Ed Dingess, who appears to be a Reformed apologist, has taken the trouble to add some polite and thoughtful comments to my post “Kenton Sparks: historical criticism and the virgin birth”. He makes some good points and raises some good questions about the narrative-historical approach to reading the New Testament, recognizing that it cuts across the grain of more traditional theological readings. He takes issue, however, with my suggestion that it is “difficult to maintain the view that the Jesus of the synoptic Gospels claimed to be God”:
The theme of the divinity of Christ is obvious, not only in the initial launch of Mark’s project which points us up to the coming of Israel’s God in the person of Jesus Christ, but also in the fact that it is carried on throughout the entire project itself.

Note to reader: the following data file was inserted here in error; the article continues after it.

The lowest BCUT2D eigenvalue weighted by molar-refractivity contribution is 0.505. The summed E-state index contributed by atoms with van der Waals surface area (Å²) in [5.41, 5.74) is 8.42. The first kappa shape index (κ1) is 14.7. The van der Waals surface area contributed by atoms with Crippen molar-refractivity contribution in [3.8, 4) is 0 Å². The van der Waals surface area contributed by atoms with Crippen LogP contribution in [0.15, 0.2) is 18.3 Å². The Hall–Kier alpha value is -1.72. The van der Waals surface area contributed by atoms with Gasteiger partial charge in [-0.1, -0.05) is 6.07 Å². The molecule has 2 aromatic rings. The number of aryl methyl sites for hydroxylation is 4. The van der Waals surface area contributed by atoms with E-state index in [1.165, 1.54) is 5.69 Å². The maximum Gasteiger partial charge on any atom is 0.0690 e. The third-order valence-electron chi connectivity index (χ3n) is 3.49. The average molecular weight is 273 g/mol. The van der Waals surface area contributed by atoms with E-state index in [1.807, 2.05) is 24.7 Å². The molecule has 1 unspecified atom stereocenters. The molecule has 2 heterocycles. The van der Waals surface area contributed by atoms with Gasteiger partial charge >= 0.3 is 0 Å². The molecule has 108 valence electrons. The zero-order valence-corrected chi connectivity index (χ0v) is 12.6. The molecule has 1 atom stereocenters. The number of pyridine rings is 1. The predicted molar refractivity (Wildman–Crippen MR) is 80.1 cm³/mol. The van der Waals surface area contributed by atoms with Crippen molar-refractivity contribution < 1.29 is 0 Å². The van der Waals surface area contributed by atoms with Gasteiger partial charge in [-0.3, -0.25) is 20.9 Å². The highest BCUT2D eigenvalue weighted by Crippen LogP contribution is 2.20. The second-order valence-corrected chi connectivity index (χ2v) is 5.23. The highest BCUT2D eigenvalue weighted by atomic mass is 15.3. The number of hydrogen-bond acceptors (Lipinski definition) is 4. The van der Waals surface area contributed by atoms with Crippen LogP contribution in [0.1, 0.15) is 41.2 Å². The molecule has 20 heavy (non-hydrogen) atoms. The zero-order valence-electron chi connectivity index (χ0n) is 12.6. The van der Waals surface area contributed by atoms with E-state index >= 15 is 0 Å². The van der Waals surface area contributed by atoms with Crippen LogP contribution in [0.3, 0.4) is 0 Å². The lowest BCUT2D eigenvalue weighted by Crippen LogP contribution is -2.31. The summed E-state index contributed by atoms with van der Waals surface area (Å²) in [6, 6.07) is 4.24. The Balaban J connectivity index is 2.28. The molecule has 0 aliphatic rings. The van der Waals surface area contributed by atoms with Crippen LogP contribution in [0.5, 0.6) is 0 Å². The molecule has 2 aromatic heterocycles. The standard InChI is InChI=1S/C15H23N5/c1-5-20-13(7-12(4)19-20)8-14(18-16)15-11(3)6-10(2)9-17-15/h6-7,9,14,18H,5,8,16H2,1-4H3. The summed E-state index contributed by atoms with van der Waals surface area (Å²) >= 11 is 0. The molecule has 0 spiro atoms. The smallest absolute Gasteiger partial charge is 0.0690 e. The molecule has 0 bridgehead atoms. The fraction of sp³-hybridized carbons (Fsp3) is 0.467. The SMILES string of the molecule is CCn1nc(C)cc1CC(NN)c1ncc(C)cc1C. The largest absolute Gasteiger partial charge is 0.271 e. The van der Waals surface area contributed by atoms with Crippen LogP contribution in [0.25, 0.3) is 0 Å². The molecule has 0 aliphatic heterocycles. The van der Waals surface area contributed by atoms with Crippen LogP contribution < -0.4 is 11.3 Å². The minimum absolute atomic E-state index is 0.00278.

I will address some of the broader issues relating to method and traditional theological readings in another post—I don’t want my approach to be understood as anti-trinitarian; I don’t think it is, fundamentally, anti-trinitarian. Here I want to consider the claim that the Old Testament quotations in Mark 1:2-4 introduce the theme of the divinity of Jesus. The theoretical discussion should not be pursued apart from a careful and unprejudiced reading of the texts.